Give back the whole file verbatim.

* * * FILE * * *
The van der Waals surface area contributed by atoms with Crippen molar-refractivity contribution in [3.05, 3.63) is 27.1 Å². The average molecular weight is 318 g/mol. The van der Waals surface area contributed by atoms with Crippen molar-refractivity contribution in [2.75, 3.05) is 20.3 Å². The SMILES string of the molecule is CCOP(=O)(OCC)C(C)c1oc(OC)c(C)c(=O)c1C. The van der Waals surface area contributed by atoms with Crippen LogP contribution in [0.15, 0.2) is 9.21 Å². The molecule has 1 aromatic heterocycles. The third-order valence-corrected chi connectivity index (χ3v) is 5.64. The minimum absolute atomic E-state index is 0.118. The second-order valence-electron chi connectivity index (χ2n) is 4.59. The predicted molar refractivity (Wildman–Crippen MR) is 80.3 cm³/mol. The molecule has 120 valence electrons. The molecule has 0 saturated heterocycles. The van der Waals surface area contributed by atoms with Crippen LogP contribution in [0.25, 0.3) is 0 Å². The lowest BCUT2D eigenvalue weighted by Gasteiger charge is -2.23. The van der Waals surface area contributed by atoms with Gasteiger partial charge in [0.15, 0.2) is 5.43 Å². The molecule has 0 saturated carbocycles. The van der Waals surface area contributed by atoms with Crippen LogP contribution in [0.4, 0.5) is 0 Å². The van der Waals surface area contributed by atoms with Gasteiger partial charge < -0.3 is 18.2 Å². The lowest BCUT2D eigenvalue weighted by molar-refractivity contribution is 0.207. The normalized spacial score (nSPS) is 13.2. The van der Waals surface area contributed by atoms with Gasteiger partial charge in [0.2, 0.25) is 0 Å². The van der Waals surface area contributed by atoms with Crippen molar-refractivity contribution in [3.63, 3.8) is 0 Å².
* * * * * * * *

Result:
The van der Waals surface area contributed by atoms with Crippen molar-refractivity contribution in [3.05, 3.63) is 27.1 Å². The average molecular weight is 318 g/mol. The van der Waals surface area contributed by atoms with Crippen molar-refractivity contribution in [2.75, 3.05) is 20.3 Å². The SMILES string of the molecule is CCOP(=O)(OCC)C(C)c1oc(OC)c(C)c(=O)c1C. The van der Waals surface area contributed by atoms with Crippen LogP contribution in [0.15, 0.2) is 9.21 Å². The molecule has 1 aromatic heterocycles. The third-order valence-corrected chi connectivity index (χ3v) is 5.64. The minimum absolute atomic E-state index is 0.118. The second-order valence-electron chi connectivity index (χ2n) is 4.59. The predicted molar refractivity (Wildman–Crippen MR) is 80.3 cm³/mol. The molecule has 120 valence electrons. The molecule has 0 saturated heterocycles. The van der Waals surface area contributed by atoms with Crippen LogP contribution in [0.25, 0.3) is 0 Å². The lowest BCUT2D eigenvalue weighted by Gasteiger charge is -2.23. The van der Waals surface area contributed by atoms with Gasteiger partial charge in [0.15, 0.2) is 5.43 Å². The molecule has 0 saturated carbocycles. The van der Waals surface area contributed by atoms with Crippen LogP contribution in [0.4, 0.5) is 0 Å². The van der Waals surface area contributed by atoms with Gasteiger partial charge < -0.3 is 18.2 Å². The lowest BCUT2D eigenvalue weighted by molar-refractivity contribution is 0.207. The normalized spacial score (nSPS) is 13.2. The van der Waals surface area contributed by atoms with Gasteiger partial charge in [0.2, 0.25) is 0 Å². The van der Waals surface area contributed by atoms with Crippen molar-refractivity contribution in [3.63, 3.8) is 0 Å².